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EU Defends Training of Myanmar Police After Alleged Entrapment of Journalists

Police block reporters from accessing Yangon’s Kamaryut Township Court.
Police block reporters from accessing Yangon’s Kamaryut Township Court.

The European Union has defended a 30 million euro project to train the Myanmar Police, after a police witness in a case against two local journalists told a court this month that a senior police commander had ordered their entrapment.

Police Captain Moe Yan Naing said that he and other officers had been threatened with jail by Brigadier-General Tin Ko Ko if they didn't arrange to meet journalists Wa Lone and Kyaw Soe Oo and hand over “secret” documents. This led to the journalists’ arrest that December evening and their continued detention under the Official Secrets Act.

Sunday a police spokesman said Moe Yan Naing had been sentenced to jail for violating the police disciplinary act. Within 24 hours of Moe Yan Naing's testimony against the police his wife and two children were evicted from their police housing. A police spokesman said the timing of the eviction was a "coincidence."

The two journalists, who work for the Reuters news agency, were investigating a massacre of Rohingya Muslims in Rakhine State. If convicted, they face 14-years in prison. The EU delegation in Myanmar and the EU member states have demanded their immediate release, calling their detention an attack on press freedom.

The five-year MYPOL project, launched in late 2016 and funded by the European Commission, aims to assist the Myanmar Police “in becoming a modern police agency that adheres to international standards, respects human rights and maintains gender awareness.” It follows a similar EU-funded program begun in 2013.

When asked by VOA whether the case against the reporters would make the EU rethink its engagement with the Myanmar Police, EU Ambassador Kristian Schmidt said, “The Government of Myanmar aspires to democracy and the rule of law. The Reuters case has clearly shown that to progress towards this, Myanmar needs a modern, honest and accountable police force. We therefore believe the EU's support to police reform is more needed than ever, and we are encouraged by the government's commitment to our partnership.”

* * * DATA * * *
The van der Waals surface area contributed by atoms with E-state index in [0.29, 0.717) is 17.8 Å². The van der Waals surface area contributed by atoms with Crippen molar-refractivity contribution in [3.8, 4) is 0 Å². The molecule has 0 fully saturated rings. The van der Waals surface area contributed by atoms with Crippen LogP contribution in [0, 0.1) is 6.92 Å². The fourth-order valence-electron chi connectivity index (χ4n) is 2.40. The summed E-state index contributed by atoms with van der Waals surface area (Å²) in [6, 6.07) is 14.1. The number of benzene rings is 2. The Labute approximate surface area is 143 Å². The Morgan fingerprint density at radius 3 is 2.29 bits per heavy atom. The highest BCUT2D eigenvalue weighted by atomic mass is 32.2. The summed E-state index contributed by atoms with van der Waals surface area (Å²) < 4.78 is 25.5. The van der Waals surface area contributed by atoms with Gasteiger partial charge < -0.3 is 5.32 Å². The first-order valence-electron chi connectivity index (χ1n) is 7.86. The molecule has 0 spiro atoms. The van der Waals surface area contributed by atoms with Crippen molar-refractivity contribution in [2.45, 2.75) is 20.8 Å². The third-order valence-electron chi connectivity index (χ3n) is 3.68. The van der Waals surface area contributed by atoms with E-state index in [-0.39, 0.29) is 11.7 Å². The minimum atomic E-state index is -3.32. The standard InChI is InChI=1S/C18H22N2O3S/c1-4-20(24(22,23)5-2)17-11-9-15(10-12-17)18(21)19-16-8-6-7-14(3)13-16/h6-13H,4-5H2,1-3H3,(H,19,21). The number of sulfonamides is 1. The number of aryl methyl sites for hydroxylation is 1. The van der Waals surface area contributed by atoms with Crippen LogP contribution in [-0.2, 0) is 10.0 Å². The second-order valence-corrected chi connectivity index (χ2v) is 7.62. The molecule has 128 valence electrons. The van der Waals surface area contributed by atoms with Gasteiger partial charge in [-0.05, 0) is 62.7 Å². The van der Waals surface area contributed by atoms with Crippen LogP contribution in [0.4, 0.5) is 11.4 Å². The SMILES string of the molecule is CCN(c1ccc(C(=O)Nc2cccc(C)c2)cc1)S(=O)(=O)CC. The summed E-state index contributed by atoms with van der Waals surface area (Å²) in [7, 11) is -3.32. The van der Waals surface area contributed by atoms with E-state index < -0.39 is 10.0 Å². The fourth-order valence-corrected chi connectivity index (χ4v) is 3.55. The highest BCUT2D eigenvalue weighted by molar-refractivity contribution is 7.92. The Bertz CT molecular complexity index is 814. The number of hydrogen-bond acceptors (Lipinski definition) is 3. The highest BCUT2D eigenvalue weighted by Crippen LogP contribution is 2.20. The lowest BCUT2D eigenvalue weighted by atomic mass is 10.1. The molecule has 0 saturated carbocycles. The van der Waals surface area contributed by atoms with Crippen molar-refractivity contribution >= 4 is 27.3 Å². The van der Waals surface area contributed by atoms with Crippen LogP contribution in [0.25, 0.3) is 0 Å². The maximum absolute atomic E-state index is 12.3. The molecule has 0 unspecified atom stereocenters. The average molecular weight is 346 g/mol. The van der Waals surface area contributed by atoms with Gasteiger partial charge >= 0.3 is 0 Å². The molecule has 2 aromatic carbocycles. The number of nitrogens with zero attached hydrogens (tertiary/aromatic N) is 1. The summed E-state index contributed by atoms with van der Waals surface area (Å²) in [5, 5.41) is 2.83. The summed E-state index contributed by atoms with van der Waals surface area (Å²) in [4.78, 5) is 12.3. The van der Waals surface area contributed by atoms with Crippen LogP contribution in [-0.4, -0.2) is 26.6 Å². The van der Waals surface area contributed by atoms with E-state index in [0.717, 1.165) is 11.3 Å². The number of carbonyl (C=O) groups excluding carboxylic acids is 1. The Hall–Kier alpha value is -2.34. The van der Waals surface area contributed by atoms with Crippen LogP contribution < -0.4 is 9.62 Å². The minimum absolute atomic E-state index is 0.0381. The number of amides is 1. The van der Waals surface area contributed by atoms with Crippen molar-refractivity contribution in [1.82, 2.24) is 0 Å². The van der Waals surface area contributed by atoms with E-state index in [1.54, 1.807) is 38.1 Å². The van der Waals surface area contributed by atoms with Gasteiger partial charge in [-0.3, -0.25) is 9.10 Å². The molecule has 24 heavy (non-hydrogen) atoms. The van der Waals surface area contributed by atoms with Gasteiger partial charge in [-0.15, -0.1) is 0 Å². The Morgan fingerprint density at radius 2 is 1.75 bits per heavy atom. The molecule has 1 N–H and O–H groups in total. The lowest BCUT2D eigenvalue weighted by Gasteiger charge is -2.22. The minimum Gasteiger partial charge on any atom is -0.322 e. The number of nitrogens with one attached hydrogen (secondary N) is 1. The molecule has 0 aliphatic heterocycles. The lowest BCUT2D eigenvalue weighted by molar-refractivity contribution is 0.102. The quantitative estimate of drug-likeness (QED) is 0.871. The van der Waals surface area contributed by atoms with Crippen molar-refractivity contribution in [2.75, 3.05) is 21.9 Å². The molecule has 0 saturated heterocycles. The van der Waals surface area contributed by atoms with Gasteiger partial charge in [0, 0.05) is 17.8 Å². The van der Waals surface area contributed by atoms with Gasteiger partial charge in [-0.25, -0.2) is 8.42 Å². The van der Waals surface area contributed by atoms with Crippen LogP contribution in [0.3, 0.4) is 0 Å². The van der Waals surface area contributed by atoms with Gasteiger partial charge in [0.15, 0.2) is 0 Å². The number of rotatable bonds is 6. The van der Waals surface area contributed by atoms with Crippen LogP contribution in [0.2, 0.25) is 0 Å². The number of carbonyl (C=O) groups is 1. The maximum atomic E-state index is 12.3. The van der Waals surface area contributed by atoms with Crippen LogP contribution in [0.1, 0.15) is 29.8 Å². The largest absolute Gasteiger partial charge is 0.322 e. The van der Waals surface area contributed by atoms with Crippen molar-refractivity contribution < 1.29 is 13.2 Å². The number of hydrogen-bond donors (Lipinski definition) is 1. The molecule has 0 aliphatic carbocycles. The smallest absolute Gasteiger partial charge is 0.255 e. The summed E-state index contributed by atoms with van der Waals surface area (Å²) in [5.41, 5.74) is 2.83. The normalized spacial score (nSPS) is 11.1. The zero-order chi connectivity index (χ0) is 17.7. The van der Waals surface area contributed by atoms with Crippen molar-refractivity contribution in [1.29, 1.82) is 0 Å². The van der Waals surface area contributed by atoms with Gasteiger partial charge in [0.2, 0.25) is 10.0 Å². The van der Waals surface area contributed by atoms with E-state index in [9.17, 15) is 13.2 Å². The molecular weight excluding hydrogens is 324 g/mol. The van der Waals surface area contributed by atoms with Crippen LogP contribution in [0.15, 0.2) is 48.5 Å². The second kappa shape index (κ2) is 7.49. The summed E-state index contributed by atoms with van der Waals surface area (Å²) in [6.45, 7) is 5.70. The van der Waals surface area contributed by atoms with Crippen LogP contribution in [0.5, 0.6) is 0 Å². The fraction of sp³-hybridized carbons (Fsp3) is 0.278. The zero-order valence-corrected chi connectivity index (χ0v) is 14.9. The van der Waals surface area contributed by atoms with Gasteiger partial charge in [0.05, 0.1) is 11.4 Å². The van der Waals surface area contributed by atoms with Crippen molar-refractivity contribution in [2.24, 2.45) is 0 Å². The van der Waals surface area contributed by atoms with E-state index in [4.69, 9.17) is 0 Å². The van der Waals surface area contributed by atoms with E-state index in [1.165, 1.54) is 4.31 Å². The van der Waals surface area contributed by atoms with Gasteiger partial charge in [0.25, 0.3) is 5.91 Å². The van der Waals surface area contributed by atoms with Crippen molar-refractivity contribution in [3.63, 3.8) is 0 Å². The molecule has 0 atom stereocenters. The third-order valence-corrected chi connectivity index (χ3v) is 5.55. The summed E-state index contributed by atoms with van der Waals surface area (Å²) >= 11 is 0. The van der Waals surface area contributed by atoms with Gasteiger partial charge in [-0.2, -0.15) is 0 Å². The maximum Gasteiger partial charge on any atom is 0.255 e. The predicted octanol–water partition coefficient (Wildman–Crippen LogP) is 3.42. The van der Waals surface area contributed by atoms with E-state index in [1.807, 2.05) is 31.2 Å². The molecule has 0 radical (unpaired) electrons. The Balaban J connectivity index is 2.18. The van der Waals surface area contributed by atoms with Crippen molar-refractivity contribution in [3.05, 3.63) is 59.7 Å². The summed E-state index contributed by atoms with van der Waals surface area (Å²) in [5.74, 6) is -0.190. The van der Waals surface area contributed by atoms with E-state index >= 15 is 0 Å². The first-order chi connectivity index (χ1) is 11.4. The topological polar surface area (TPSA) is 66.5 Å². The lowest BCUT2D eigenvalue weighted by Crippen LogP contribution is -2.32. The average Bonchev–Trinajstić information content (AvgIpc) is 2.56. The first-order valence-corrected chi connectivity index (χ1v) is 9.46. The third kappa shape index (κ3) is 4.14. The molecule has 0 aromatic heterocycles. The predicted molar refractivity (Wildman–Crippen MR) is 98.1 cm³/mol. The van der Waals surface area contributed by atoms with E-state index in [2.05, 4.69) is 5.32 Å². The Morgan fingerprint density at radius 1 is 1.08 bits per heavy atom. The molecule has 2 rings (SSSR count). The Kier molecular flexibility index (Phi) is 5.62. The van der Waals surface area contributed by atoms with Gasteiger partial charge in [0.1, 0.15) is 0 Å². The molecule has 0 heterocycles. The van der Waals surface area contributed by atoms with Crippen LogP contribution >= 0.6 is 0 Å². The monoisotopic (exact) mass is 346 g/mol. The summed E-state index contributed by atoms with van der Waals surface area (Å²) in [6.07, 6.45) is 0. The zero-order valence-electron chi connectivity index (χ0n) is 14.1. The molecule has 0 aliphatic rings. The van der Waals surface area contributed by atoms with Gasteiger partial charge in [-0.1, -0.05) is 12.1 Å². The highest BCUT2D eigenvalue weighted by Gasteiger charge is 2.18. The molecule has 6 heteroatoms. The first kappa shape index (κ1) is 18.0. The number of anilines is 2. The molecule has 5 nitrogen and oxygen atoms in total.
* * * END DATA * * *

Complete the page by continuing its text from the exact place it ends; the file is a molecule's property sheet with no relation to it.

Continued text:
Police block protestors outside the Thai embassy in Yangon.
Police block protestors outside the Thai embassy in Yangon.

The Myanmar Police operates under the Ministry of Home Affairs, one of several key ministries controlled by Myanmar’s military, which has been accused by the United Nations of conducting ethnic cleansing in Rakhine State.

VOA was referred to multiple departments of the Myanmar Police but was unable to obtain comment for this story.

Community policing

MYPOL communications officer Tom Opdyke told VOA there had so far been 14 courses on topics including “community policing, cyber security, crowd management, and crime scene investigation.” They have also hosted consultations with civil society and a workshop with members of parliament about security sector reform.

He said General Tin Ko Ko “has not taken part in any of our instructional courses.”

Beyond the EU, the United Nations Office on Drugs and Crime (UNODC) has been assisting the Myanmar Police in modernizing its training curricula and advocating for data-driven crime prevention strategies.

Troels Vester, the UNODC country manager for Myanmar, told VOA, “Police reform will take a generation.” He stressed the need for comprehensive legal change, pointing to penal and criminal procedure codes that largely date back to the nineteenth century.

Police in Yangon’s Bahan Township block protestors.
Police in Yangon’s Bahan Township block protestors.

Noting the case against the Reuters journalists, he said “it’s always a fine balance” for the United Nations and donor countries engaging the police. “The important thing is to be engaged, and to constantly advocate for changes,” he said.

Chain of command

Burma Campaign UK director Mark Farmaner told VOA, “It's hard to see how the EU can continue to justify this training program when we see these cases where the highest levels of the police force are involved in framing journalists.”

“The case of the Reuters journalists just exposes how much the military control the police,” he said. “There's no way you can reform the police force if the people in charge of that force aren't interested in respecting human rights.”

Wanna Soe, a local political activist, spent a year in jail after a violent police crackdown on students protesting a new education law in early 2015. Speaking to VOA, he did not object to international involvement in police training, but thought the government should be taking greater responsibility.

“We can't rely on donor organizations all the time. What are the ministries here doing? They should organize the trainings with local or foreign experts,” he said.

Police guard the courtroom in Yangon’s Insein Township where reporters Wa Lone and Kyaw Soe Oo are on trial.
Police guard the courtroom in Yangon’s Insein Township where reporters Wa Lone and Kyaw Soe Oo are on trial.

Moe Thwe, chairperson of a local organization of pro-democracy activists, Generation Wave, told VOA police behavior had improved somewhat, but the problem lies with the chain of command, which bypasses civilian authorities and democratic control.

“They are trying to follow the procedures and are a bit more aware of international police standards. But, that doesn't mean they will disobey orders. Sometimes the police still have to do bad things even though they know better,” he said.

“I wouldn't say the EU should stop supporting the training and reform of the police,” Moe Thwe said. “But as long as we can't change the command system, giving training and technical support won't be very effective, particularly concerning human rights.”

Additional reporting by Aung Naing Soe.